"We are very excited about this product and we are shipping for revenue as we speak," he said, foreseeing high volumes but stopping short of offering specific numbers as the company is in its traditional quiet period and the product hasn't launched yet. "This will be our fastest ramp ever; the product is very healthy."


He also addressed some of the tension around tablets and smartphones, where Intel is behind other competitors and has yet to make significant progress in terms of volumes and design wins.


"On tablets, our strategy is very simple: We're going to offer best-in-class hardware and support all the viable operating systems," he said, predicting a series of demos and announcements from customers at CES. He said the company is tracking 35 design wins and listed a few devices currently shipping with Intel processors, including the Cisco Cius for business. But he said the real shift to Intel architecture in terms of consumer devices would come next year and for now, the iPad isn't hampering sales of notebooks as some have suggested.


"I don't think tablets are cannibalizing noteboooks, but they are a competitor for discretionary income," he said. "On the other hand, I have not seen a kid who takes a tablet to school versus a laptop. So I see [the iPad] as a fun device that is additive to the market."


On phones, Otellini reiterated statements made to investors earlier in the year that the company is viewing the challenge in terms of a marathon and not a sprint, yet still promising smart phones with Intel silicon by the second half of 2011. He went on to talk about important chip architecture transitions over the years, and predicted Intel would eventually gain a competitive advantage. This comes amid growing criticism from ARM and its licensees that Intel won't be able to get power down far enough to compete in smartphones.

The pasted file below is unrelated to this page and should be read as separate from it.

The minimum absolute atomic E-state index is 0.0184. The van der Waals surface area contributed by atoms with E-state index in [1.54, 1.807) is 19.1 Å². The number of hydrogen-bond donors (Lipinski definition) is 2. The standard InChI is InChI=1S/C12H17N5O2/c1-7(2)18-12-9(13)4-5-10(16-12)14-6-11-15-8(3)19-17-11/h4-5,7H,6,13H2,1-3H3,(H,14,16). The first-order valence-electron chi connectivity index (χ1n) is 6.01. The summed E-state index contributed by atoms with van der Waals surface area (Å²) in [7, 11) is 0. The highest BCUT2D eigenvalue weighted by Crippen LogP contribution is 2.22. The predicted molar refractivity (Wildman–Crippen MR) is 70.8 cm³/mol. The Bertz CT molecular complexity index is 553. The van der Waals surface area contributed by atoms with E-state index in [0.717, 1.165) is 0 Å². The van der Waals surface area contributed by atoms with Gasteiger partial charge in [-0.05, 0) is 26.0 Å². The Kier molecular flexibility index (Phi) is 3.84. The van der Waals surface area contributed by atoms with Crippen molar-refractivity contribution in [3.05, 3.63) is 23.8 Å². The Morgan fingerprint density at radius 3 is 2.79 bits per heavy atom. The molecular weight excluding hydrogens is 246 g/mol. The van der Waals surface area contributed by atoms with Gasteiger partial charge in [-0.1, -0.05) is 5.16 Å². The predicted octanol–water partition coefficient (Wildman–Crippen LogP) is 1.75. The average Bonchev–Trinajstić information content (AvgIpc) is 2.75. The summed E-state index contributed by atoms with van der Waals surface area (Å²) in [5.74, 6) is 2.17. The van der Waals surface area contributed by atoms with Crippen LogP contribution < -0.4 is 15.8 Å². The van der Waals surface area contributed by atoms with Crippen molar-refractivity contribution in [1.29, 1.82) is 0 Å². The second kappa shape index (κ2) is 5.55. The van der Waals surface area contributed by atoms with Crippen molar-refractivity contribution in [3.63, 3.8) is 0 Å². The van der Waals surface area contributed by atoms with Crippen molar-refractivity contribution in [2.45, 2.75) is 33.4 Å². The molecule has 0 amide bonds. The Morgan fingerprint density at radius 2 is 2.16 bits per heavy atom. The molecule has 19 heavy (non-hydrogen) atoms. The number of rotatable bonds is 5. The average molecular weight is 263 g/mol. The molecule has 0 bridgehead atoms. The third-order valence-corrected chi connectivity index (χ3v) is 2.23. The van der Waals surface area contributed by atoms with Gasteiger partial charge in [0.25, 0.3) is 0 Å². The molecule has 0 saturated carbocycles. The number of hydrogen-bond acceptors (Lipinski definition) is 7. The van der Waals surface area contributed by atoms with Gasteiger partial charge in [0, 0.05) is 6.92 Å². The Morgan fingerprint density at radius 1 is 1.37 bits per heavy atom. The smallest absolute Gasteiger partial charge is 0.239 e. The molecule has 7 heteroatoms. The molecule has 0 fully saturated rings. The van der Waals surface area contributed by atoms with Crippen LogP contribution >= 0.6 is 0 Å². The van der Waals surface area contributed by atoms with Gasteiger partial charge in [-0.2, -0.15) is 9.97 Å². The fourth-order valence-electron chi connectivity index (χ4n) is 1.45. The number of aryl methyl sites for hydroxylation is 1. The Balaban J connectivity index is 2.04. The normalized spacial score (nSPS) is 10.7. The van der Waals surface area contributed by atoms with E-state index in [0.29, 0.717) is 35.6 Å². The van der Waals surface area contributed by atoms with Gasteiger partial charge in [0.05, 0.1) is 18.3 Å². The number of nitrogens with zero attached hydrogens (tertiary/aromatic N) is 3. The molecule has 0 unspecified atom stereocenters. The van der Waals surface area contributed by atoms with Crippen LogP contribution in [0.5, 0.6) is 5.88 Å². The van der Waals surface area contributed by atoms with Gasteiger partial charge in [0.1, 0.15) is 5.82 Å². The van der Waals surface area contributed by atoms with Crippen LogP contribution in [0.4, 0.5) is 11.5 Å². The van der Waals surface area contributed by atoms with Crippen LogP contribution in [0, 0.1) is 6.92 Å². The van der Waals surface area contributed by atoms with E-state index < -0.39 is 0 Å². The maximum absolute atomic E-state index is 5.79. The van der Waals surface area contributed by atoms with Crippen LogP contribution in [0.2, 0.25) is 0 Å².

Dr. Herman Hauser, a co-founder of ARM, even suggested that Intel's business model might be flawed in a recent interview with the Wall Street Journal. "The reason why ARM is going to kill the microprocessor is not because Intel will not eventually produce an Atom [Intel's low-power microprocessor] that might be as good as an ARM, but because Intel has the wrong business model," Hauser said.


"Typically, these architecture transitions take a decade, "Otellini said. "But we have the best silicon technology, a persistent and consistent architecture, a large ecosystem of customers, and global scale. We can do it big, we can do it over the long term and we can do it on a big scale. No other company has this capability and that's what makes us unique."


Otellini was asked whether there was anything that Wall Street misunderstood about Intel and its strategies, given the sluggish growth in its stock amid record revenues and financial performance.


"To make this much money and have the stock where it is is disappointing," he acknowledged. "We said we'd have double-digit growth over the next several years and we've never done that. So you can wait until the stock goes up or you can buy it now."


And speaking of buying stock, Otellini said the company had resumed buy-backs of its stock after more than a year.